Women’s quest for effective birth control may be costing them their lives. Two different contraceptive methods have come under scrutiny due to the terrible side effects and deaths that have been caused. Lawsuits are in process and many are wondering how one of these methods managed to get FDA approval in the first place.
We’ve all seen the commercials of women showing off their Ortho-Evra patch. This form of birth control may sound like a dream come true. All you have to do is apply the patch and the hormones are introduced into your body to prevent pregnancy. What many women don’t realize is the high risk of blood clots from using Ortho Evra. Besides the normal warnings about women over 35 and women who smoke Ortho Evra does provide a warning to women about the risk of blood clots that may cause death. Studies have shown that the nearly 60 percent more estrogen in a patch than in a birth control pill increases all the risks normally associated with hormonal birth control. There have been several lawsuits against Ortho Evra and as many as a dozen deaths each year from blood clots.
On the other hand we’ve also seen the advertisements for Yaz, the low dose birth control pill that not only prevents pregnancy but also clears your acne and reduces PMDD. The Yaz commercial is also devout in telling women about the risks and side effects involved with taking this pill. At this time more than one thousand lawsuits have been filed alleging that Yaz causes potentially fatal blood clots. The number one thing to notice here is that any blood clot is potentially fatal, if a clot makes its way to your brain, lungs or heart it can be fatal. By warning women of the possibility of blood clots and side effects aren’t the makers of Yaz (Bayer) allowing women to weigh the risks and choose whatever form of birth control works for them?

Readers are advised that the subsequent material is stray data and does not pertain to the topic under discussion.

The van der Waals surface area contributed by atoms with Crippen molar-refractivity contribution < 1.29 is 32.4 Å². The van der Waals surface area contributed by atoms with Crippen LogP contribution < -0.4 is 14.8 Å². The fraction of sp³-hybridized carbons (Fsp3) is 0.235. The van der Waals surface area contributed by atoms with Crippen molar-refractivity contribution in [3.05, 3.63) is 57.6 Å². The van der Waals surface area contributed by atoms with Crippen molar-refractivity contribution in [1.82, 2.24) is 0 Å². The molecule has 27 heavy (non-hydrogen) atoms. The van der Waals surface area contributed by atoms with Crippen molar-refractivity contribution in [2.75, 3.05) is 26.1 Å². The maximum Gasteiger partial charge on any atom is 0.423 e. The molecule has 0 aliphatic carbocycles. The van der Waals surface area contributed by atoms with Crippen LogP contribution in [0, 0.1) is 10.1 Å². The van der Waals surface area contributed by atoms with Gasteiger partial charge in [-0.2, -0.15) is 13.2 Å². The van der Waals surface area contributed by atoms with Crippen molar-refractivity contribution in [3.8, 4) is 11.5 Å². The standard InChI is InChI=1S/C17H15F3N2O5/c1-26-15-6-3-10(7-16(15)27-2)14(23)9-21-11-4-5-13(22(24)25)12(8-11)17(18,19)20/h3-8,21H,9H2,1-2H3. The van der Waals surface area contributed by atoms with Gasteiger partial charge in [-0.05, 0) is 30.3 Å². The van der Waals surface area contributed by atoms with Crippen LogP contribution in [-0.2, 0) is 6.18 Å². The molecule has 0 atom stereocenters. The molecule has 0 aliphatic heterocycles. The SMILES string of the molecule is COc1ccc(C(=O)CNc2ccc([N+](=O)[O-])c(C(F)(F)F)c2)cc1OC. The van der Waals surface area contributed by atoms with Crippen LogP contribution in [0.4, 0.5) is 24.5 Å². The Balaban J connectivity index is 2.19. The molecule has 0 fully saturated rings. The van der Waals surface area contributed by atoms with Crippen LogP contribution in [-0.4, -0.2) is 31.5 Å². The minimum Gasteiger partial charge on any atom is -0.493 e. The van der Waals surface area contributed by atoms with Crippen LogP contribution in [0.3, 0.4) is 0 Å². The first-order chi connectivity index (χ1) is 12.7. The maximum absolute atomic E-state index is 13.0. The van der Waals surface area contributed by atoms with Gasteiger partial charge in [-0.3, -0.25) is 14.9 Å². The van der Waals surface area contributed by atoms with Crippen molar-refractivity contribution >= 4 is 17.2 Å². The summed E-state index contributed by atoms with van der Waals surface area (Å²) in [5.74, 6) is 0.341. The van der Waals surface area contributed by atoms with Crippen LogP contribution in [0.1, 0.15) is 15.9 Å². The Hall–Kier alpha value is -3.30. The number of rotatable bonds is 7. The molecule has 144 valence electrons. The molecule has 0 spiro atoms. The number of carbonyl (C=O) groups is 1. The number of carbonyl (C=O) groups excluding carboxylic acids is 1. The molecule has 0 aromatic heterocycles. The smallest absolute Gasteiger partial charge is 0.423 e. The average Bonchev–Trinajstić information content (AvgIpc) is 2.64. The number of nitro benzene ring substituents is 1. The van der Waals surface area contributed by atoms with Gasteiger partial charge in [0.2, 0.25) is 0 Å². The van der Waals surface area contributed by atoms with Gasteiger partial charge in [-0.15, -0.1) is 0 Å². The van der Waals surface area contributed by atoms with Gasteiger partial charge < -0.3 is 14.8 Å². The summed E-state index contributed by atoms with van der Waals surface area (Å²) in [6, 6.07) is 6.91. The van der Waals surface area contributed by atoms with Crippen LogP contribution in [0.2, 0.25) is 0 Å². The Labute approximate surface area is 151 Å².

So which method is more dangerous? Each one presents dangers, and each one is an option. No one is forced to choose these methods for birth control, and there are many others out there that may have lower risks, or more traditional hormone levels. Women do have a choice, and being informed is the first step in choosing a birth control method that works for you.
Essentially what we have here is a failure, not to communicate but to understand the risks and dangers associated with hormonal forms of birth control. Yet when the advertisements and brochures for the product which has been approved through the FDA put the information right there in black and white, and women choose to take the medication anyway, then how is it the pharmaceutical company’s fault? To be honest even everyday cold medicine has a list of side effects, health warnings and warnings about combining it with other medications. If someone doesn’t pay attention to that and then decides to sue when they have a complication isn’t that their own fault? Should the pharmaceutical companies be held responsible beyond providing the information about possible health issues caused by their products?